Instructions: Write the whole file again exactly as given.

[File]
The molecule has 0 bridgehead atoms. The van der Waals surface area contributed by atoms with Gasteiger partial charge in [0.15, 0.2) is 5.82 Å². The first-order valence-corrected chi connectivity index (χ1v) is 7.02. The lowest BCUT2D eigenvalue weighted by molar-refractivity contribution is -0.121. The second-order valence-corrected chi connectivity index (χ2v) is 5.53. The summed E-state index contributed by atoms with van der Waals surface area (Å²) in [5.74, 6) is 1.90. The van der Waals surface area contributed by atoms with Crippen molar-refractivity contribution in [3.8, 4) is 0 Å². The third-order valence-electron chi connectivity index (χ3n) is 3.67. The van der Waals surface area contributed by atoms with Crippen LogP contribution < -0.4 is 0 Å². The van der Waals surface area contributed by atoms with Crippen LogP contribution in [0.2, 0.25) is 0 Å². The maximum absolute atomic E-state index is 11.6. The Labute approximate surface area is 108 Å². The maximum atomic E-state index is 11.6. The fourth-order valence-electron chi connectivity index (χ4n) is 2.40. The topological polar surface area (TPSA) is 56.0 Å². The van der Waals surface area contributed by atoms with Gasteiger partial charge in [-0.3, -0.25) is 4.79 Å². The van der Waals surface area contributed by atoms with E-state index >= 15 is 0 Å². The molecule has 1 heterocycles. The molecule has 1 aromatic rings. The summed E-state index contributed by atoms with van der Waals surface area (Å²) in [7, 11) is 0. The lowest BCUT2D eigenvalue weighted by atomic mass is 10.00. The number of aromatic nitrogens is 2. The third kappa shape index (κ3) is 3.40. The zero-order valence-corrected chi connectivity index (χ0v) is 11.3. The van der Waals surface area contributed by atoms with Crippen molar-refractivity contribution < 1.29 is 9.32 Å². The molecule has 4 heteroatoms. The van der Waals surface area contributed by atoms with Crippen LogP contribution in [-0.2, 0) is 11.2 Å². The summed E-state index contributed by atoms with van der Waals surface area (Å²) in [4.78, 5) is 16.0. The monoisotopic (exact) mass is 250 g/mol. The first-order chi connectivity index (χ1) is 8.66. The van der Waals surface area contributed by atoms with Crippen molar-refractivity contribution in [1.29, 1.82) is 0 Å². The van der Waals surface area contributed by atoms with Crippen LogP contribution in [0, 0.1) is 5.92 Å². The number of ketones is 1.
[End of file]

The molecule has 0 bridgehead atoms. The van der Waals surface area contributed by atoms with Gasteiger partial charge in [0.15, 0.2) is 5.82 Å². The first-order valence-corrected chi connectivity index (χ1v) is 7.02. The lowest BCUT2D eigenvalue weighted by molar-refractivity contribution is -0.121. The second-order valence-corrected chi connectivity index (χ2v) is 5.53. The summed E-state index contributed by atoms with van der Waals surface area (Å²) in [5.74, 6) is 1.90. The van der Waals surface area contributed by atoms with Crippen molar-refractivity contribution in [3.8, 4) is 0 Å². The third-order valence-electron chi connectivity index (χ3n) is 3.67. The van der Waals surface area contributed by atoms with Crippen LogP contribution < -0.4 is 0 Å². The van der Waals surface area contributed by atoms with Crippen LogP contribution in [0.2, 0.25) is 0 Å². The maximum absolute atomic E-state index is 11.6. The Labute approximate surface area is 108 Å². The maximum atomic E-state index is 11.6. The fourth-order valence-electron chi connectivity index (χ4n) is 2.40. The topological polar surface area (TPSA) is 56.0 Å². The van der Waals surface area contributed by atoms with Gasteiger partial charge in [-0.3, -0.25) is 4.79 Å². The van der Waals surface area contributed by atoms with E-state index >= 15 is 0 Å². The molecule has 1 heterocycles. The molecule has 1 aromatic rings. The summed E-state index contributed by atoms with van der Waals surface area (Å²) in [7, 11) is 0. The lowest BCUT2D eigenvalue weighted by atomic mass is 10.00. The number of aromatic nitrogens is 2. The third kappa shape index (κ3) is 3.40. The zero-order valence-corrected chi connectivity index (χ0v) is 11.3. The van der Waals surface area contributed by atoms with Crippen molar-refractivity contribution < 1.29 is 9.32 Å². The molecule has 4 heteroatoms. The van der Waals surface area contributed by atoms with Crippen LogP contribution in [-0.2, 0) is 11.2 Å². The summed E-state index contributed by atoms with van der Waals surface area (Å²) in [4.78, 5) is 16.0. The monoisotopic (exact) mass is 250 g/mol. The first-order chi connectivity index (χ1) is 8.66. The van der Waals surface area contributed by atoms with Crippen molar-refractivity contribution in [1.29, 1.82) is 0 Å². The van der Waals surface area contributed by atoms with Crippen LogP contribution in [0, 0.1) is 5.92 Å². The number of ketones is 1.